But for Those Outside the Boom, It’s Business as Usual
It’s been over four years since a drilling company first drilled for (and hit) oil and gas in the Eagle Ford Shale. Since then, the region has become an economic engine for Texas, and to some degree, the country.
While the region has seen several downsides to the current drilling boom, especially from traffic, accidents and water demands, a look at what the boom has done for coffers in the region shows just how rapidly things have changed.
A Closer Look at Economic Impact
StateImpact Texas recently analyzed data from the State Comptroller’s Office, which records the sales tax allocation history for most of Texas’ cities and counties. The more sales tax a municipality collects, the more goods and services it has sold. The results painted a vivid picture of just how much money is flowing through the Eagle Ford region.
StateImpact looked at sales tax records from 2008 to 2012 for five counties in the Eagle Ford region: Karnes, Atascosa, Gonzales, Live Oak, and Dimmit. We chose these counties because of the Eagle Ford’s significance to their economies, as well as data availability.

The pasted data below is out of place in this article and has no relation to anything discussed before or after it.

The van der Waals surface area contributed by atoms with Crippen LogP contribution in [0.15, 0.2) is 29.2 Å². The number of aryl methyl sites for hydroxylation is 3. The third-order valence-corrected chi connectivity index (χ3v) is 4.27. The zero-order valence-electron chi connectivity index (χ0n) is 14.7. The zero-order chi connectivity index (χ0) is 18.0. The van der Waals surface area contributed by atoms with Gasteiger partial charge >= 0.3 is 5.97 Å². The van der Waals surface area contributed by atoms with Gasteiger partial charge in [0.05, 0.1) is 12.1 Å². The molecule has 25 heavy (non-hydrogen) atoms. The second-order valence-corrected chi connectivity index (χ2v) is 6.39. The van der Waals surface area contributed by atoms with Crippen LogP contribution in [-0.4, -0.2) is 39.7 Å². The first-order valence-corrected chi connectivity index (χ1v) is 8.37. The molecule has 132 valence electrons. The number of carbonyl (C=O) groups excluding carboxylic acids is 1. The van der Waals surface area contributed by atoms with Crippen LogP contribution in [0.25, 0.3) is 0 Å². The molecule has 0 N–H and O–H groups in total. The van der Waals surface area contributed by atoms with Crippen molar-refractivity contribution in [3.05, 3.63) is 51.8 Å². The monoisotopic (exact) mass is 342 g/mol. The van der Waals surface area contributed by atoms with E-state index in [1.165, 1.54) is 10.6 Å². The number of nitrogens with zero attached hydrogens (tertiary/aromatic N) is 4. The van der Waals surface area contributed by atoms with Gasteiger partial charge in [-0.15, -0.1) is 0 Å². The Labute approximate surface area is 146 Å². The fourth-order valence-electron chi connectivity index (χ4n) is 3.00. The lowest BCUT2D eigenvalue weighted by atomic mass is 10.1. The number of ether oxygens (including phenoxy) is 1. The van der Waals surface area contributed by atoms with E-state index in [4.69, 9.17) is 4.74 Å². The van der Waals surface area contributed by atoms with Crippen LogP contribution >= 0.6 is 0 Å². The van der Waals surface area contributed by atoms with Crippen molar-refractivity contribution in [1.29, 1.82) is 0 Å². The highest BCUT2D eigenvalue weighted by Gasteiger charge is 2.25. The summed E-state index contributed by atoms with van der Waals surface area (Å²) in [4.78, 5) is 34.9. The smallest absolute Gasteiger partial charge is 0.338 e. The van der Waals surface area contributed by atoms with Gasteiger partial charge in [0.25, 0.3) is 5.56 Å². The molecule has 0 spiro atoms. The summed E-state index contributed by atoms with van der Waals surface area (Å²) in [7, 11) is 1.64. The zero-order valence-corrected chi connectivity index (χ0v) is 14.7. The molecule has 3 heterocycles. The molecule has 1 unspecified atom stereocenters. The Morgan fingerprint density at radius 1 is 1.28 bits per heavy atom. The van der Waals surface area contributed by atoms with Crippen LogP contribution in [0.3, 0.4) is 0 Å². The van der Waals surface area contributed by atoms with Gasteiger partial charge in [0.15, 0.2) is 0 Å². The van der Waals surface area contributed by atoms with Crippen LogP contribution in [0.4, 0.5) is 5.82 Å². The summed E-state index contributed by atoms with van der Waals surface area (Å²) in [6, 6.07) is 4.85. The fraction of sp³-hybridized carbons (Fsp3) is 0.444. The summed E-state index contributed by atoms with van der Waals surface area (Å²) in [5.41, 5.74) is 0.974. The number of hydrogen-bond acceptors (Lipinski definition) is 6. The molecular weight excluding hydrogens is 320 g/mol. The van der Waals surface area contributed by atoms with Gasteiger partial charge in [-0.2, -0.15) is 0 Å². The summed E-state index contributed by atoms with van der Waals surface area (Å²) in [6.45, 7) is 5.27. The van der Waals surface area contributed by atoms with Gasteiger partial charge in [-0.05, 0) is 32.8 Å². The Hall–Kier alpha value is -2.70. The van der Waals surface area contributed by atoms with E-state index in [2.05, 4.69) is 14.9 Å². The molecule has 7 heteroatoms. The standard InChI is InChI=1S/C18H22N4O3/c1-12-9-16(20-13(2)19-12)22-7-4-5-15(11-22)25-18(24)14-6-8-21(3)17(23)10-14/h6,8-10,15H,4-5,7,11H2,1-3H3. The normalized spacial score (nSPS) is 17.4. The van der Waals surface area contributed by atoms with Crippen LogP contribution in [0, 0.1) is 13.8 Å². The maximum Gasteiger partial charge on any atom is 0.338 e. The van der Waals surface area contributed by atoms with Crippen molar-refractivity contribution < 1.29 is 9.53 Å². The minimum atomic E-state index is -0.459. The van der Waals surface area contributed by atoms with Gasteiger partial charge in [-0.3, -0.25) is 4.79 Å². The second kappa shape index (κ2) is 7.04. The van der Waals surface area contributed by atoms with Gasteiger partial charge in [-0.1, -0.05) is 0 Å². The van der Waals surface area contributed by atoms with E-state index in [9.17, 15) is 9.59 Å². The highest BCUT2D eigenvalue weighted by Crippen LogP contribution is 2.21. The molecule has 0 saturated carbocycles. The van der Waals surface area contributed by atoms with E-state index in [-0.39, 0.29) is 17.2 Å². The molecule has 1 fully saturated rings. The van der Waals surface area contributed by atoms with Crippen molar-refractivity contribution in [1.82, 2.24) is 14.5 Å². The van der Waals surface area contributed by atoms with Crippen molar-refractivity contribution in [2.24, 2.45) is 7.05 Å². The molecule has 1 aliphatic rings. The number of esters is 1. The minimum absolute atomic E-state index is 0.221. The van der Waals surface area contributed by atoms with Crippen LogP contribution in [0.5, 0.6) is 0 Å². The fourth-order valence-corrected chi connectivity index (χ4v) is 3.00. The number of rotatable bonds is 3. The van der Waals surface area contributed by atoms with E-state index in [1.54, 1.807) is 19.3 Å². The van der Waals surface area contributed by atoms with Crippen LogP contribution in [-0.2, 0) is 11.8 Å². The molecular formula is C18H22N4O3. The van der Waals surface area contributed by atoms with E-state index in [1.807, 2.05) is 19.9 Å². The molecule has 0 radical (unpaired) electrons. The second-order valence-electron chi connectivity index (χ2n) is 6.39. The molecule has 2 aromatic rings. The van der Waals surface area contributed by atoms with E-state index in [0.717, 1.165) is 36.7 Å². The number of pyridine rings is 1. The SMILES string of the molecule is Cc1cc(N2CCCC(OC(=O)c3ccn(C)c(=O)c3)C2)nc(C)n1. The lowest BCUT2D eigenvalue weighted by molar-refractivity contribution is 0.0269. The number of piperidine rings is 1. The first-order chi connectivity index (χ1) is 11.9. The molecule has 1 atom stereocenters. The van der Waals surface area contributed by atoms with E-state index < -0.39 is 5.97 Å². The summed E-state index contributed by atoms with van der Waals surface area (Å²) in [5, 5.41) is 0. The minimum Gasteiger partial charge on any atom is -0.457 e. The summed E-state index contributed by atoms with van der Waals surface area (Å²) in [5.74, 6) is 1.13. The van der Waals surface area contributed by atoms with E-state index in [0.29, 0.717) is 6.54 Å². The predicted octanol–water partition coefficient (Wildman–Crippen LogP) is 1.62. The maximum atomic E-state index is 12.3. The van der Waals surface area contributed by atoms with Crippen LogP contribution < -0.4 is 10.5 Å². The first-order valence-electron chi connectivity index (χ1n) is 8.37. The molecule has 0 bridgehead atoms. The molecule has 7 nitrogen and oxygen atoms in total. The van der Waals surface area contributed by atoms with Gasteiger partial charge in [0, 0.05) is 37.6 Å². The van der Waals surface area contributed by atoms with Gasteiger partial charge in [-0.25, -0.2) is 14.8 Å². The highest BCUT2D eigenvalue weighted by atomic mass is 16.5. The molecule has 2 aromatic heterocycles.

In 2008, the five counties collected an average of nearly $650,000 in sales taxes. But just four years after drilling started, the yearly average for those same counties jumped to over $5.8 million.
The region’s growth is even more impressive when you compare it to other parts of the state.
Bandera County is about 50 miles north of some of the Eagle Ford’s most prolific drilling. With a population of 20,485, it is comparable in size to the five counties included in the graph above (whose populations average about 20,214 people). This next graph shows Bandera county’s sales tax revenue compared with the five selected Eagle Ford counties over the same period:
Sales tax revenues in Bandera County have held steady at around $450,000 per year, while 50 miles south, the fracking boom has caused spending to swell exponentially.
People are spending lots of money in the Eagle Ford region, and that doesn’t look like it will stop any time soon.
Although every boom eventually busts, some experts project that production could continue for the next 20 to 30 years. That means more fracking, more spending, and potentially more growth in South Texas.